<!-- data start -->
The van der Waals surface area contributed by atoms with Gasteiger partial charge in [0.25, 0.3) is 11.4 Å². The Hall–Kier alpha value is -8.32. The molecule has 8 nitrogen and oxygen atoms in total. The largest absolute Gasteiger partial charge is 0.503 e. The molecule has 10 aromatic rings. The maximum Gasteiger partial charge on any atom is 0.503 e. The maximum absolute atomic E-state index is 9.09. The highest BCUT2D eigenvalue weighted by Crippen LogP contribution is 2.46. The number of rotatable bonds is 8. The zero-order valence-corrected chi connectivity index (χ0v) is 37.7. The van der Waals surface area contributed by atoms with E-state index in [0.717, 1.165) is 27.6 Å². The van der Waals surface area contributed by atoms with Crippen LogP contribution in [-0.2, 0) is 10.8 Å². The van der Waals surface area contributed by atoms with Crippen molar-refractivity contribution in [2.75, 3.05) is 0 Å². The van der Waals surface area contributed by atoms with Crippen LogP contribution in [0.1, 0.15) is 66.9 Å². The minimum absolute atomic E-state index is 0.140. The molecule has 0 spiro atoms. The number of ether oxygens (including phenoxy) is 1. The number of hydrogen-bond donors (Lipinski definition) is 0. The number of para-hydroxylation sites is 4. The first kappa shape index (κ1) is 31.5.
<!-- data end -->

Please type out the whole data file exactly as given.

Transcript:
The van der Waals surface area contributed by atoms with Gasteiger partial charge in [0.25, 0.3) is 11.4 Å². The Hall–Kier alpha value is -8.32. The molecule has 8 nitrogen and oxygen atoms in total. The largest absolute Gasteiger partial charge is 0.503 e. The molecule has 10 aromatic rings. The maximum Gasteiger partial charge on any atom is 0.503 e. The maximum absolute atomic E-state index is 9.09. The highest BCUT2D eigenvalue weighted by Crippen LogP contribution is 2.46. The number of rotatable bonds is 8. The zero-order valence-corrected chi connectivity index (χ0v) is 37.7. The van der Waals surface area contributed by atoms with E-state index in [0.717, 1.165) is 27.6 Å². The van der Waals surface area contributed by atoms with Crippen LogP contribution in [-0.2, 0) is 10.8 Å². The van der Waals surface area contributed by atoms with Crippen molar-refractivity contribution in [2.75, 3.05) is 0 Å². The van der Waals surface area contributed by atoms with Crippen LogP contribution in [0.1, 0.15) is 66.9 Å². The minimum absolute atomic E-state index is 0.140. The molecule has 0 spiro atoms. The number of ether oxygens (including phenoxy) is 1. The number of hydrogen-bond donors (Lipinski definition) is 0. The number of para-hydroxylation sites is 4. The first kappa shape index (κ1) is 31.5.